Featured Research

from universities, journals, and other organizations

Aging In Salmon Depends On Choosy Bears

Date:
December 13, 2007
Source:
Public Library of Science
Summary:
According to George Bernard Shaw: "We don't stop playing because we grow old; we grow old because we stop playing." But how fast does that aging occur once started? In the case of populations of salmon in Alaska studied by Stephanie Carlson and colleagues at the University of Washington and McGill University and reported on in this week's PLoS ONE, it all depends on how choosy are the bears which feed on them.

According to George Bernard Shaw: "We don't stop playing because we grow old; we grow old because we stop playing." But how fast does that aging occur once started? In the case of populations of salmon in Alaska studied by Stephanie Carlson and colleagues at the University of Washington and McGill University and reported on in this week's PLoS ONE, it all depends on how choosy are the bears which feed on them.

Pacific salmon are noted for not feeding during their breeding period, relying instead on stored energy reserves and for their rapid senescence -- the physiological deterioration associated with aging -- once breeding is over. It is, thus, more beneficial for bears to consume fish with fewer signs of senescence because these fish have more energy reserves. However, these "fresh" fish are also more vigorous and harder to catch and so are more effectively caught in smaller, shallower streams.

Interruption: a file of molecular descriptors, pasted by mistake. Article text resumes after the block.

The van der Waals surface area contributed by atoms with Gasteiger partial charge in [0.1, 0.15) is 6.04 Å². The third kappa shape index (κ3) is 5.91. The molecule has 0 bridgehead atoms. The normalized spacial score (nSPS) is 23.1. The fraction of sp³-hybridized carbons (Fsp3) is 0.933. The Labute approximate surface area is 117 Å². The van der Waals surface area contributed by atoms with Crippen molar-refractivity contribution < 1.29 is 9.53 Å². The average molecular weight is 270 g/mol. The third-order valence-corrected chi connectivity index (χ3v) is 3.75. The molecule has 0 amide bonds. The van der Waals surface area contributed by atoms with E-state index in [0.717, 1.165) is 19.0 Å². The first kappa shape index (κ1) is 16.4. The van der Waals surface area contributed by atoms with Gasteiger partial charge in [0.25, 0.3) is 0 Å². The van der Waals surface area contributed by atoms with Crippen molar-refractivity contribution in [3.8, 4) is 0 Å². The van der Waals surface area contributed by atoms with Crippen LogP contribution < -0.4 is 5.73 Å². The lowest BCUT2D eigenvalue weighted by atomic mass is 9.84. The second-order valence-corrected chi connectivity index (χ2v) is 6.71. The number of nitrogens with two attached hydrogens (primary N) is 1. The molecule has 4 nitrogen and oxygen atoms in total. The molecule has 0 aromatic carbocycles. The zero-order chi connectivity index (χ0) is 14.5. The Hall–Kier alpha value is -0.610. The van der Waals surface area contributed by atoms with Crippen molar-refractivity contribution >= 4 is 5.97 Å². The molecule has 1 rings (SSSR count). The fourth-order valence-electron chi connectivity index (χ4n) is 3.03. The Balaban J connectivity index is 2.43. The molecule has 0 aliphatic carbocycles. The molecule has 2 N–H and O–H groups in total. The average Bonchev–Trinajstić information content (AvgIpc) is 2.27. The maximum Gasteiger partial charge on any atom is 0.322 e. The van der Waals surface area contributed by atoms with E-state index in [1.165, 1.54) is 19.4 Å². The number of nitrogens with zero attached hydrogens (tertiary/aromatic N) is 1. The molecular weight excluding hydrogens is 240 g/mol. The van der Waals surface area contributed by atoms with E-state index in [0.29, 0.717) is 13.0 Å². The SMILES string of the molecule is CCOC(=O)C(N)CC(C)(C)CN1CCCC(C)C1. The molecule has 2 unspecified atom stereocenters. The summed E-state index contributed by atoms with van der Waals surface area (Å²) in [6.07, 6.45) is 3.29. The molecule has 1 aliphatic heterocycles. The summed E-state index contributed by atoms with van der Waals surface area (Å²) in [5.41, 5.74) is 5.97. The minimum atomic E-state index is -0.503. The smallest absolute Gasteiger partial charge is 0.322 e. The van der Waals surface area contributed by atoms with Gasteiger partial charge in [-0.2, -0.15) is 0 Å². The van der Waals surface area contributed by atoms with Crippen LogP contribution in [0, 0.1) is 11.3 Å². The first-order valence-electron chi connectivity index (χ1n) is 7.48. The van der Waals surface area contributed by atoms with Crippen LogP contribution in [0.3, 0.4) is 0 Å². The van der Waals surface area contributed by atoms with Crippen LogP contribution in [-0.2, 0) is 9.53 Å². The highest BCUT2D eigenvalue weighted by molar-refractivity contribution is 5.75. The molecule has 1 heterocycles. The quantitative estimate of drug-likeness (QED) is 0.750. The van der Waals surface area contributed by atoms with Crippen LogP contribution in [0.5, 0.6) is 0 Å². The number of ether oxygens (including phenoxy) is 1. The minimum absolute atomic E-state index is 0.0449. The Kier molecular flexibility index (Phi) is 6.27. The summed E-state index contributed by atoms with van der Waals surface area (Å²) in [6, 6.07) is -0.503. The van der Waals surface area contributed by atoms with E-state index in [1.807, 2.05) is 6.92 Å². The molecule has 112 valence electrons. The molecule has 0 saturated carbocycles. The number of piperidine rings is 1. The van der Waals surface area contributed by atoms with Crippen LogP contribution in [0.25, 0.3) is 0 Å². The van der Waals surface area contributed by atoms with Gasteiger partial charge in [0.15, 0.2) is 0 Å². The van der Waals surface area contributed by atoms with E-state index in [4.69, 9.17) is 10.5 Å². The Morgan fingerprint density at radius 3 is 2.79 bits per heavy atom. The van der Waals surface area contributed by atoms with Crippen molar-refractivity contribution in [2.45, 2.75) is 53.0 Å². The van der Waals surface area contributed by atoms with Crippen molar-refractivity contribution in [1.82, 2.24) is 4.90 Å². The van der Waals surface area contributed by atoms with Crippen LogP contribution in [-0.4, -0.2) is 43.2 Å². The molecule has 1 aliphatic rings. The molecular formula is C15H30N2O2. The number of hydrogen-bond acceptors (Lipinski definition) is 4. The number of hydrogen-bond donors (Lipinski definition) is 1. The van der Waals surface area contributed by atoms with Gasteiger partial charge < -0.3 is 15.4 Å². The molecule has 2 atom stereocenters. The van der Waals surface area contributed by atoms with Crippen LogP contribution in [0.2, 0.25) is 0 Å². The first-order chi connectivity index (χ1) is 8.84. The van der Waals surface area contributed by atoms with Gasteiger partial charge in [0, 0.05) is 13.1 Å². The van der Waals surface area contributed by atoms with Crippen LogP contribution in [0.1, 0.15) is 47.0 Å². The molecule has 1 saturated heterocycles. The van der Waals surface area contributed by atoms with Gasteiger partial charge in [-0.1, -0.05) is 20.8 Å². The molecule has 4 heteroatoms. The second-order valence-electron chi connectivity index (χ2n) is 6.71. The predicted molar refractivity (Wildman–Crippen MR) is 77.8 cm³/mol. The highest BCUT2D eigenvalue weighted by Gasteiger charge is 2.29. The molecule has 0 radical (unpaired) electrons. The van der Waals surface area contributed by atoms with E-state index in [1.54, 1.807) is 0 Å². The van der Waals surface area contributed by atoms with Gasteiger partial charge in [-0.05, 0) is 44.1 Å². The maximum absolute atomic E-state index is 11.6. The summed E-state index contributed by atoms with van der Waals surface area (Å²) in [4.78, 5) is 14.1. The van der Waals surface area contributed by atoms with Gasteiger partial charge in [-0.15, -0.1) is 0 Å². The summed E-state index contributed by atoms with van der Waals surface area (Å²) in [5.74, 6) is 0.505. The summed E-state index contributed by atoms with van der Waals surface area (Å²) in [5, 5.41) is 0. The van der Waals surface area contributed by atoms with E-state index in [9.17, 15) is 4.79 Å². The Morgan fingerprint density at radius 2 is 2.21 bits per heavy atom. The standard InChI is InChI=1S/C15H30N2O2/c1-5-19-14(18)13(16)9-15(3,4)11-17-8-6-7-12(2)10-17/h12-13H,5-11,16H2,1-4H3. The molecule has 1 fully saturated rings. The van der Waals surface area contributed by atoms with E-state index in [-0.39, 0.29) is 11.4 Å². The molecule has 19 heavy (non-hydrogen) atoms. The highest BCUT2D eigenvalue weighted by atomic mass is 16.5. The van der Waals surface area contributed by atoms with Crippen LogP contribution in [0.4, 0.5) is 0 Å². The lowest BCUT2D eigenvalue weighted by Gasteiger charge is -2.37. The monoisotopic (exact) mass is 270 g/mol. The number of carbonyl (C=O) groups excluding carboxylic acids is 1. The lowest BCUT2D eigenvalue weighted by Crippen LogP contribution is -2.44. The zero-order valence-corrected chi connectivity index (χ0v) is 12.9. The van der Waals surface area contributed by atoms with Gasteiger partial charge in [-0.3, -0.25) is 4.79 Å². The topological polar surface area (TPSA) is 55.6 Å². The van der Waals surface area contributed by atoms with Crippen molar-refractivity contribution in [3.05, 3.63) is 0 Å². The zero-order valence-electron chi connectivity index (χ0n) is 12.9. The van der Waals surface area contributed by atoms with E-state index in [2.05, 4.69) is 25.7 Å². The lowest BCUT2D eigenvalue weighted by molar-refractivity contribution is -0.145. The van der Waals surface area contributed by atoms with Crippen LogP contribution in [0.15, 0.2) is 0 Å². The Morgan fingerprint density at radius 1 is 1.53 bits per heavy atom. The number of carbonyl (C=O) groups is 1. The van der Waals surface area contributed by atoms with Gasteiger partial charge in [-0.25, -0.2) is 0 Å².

Carlson and colleagues studied populations of salmon and brown bears in six creeks in southwest Alaska to determine whether the rate of senescence in salmon was driven primarily by the rate of predation by bears or by the tendency of the bears to prey on salmon with less evidence of senescence. They measured the reproductive lifespan of each fish as the number of days between stream entry and death and recorded the mode of death for each fish. They found that the selectivity of the bears for salmon of various senescent conditions was the prime factor determining the rate of senescence in the salmon.